Determining Heat Flow for Small Objects
A mechanic present almost everywhere in Nature is one to achieve equilibrium. This is the mechanic at the heart of heat being transformed from one object to another, or to the environment, which is critical for keeping our computers cool. The rules for how heat is radiated were first described by Max Planck in 1900, but what he developed does not work in the general case. Researchers at the Vienna University of Technology though have recently performed a study to find the general theory.
Planck developed his theory considering bodies that absorb all radiation and then re-emit it according to the body's temperature. Sufficiently small objects though will not absorb all radiation, and thus how they re-emit what energy they absorb will not obey Planck's law. To find out how such small objects behave, the researchers sent light through ultra-thin optical fibers just 500 nm wide. They then measured how much light was converted to heat and radiated into the environment by the fiber, finding it would take longer to radiate all of the absorbed energy than Planck's law predict. However, it does fit a general theory of fluctuational electrodynamics, which can be applied to any body size and geometry.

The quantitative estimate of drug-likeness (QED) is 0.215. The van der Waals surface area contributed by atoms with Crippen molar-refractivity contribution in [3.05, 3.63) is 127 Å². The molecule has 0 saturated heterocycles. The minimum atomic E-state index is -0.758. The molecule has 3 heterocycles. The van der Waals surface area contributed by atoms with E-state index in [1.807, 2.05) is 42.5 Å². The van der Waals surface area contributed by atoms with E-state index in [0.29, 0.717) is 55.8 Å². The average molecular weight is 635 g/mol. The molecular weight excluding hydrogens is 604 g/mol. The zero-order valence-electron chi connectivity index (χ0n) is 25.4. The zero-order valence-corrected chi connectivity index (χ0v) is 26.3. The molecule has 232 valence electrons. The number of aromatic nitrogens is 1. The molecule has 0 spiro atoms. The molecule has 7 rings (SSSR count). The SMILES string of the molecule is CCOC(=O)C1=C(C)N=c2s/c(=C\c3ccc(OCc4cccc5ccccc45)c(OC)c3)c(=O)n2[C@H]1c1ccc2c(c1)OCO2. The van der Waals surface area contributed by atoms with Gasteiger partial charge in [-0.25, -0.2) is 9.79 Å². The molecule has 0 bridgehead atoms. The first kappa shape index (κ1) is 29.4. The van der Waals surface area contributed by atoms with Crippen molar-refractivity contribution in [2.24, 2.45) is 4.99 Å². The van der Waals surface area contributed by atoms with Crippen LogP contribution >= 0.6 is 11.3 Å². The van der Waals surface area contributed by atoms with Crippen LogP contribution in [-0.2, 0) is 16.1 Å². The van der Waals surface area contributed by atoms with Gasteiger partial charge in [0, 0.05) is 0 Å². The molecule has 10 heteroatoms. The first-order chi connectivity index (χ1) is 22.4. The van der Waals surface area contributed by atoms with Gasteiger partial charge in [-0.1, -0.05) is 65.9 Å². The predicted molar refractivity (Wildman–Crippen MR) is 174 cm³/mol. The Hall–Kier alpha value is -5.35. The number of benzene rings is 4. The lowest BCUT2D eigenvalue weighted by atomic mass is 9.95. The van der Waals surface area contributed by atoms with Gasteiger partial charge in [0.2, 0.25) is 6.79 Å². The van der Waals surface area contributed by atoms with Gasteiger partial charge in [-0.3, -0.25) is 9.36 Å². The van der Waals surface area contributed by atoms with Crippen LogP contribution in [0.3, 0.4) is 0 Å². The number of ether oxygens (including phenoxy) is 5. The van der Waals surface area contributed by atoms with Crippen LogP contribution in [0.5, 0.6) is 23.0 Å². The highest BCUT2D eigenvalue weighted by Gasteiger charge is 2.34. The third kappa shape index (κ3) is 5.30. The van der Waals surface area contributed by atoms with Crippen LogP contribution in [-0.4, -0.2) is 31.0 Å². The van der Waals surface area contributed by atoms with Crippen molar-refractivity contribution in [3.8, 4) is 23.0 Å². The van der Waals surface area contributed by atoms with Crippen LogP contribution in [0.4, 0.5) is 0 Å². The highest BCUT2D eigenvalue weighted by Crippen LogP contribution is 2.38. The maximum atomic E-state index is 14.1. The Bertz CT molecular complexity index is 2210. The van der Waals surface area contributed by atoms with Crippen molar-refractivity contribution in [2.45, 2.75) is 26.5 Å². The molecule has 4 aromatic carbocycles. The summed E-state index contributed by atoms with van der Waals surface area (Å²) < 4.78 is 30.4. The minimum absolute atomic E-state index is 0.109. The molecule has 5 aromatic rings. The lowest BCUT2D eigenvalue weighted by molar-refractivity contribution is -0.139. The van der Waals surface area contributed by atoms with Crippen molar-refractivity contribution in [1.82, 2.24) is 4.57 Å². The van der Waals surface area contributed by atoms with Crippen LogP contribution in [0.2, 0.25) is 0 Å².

This discovery could have great impacts on quantum computing and aerosol physics. Quantum information networks may use similar ultra-thin optical fibers, and one would not want them to burn out during regular use, while aerosol physics deals with tiny particles in the atmosphere, and how they radiate heat.
Source: Vienna University of Technology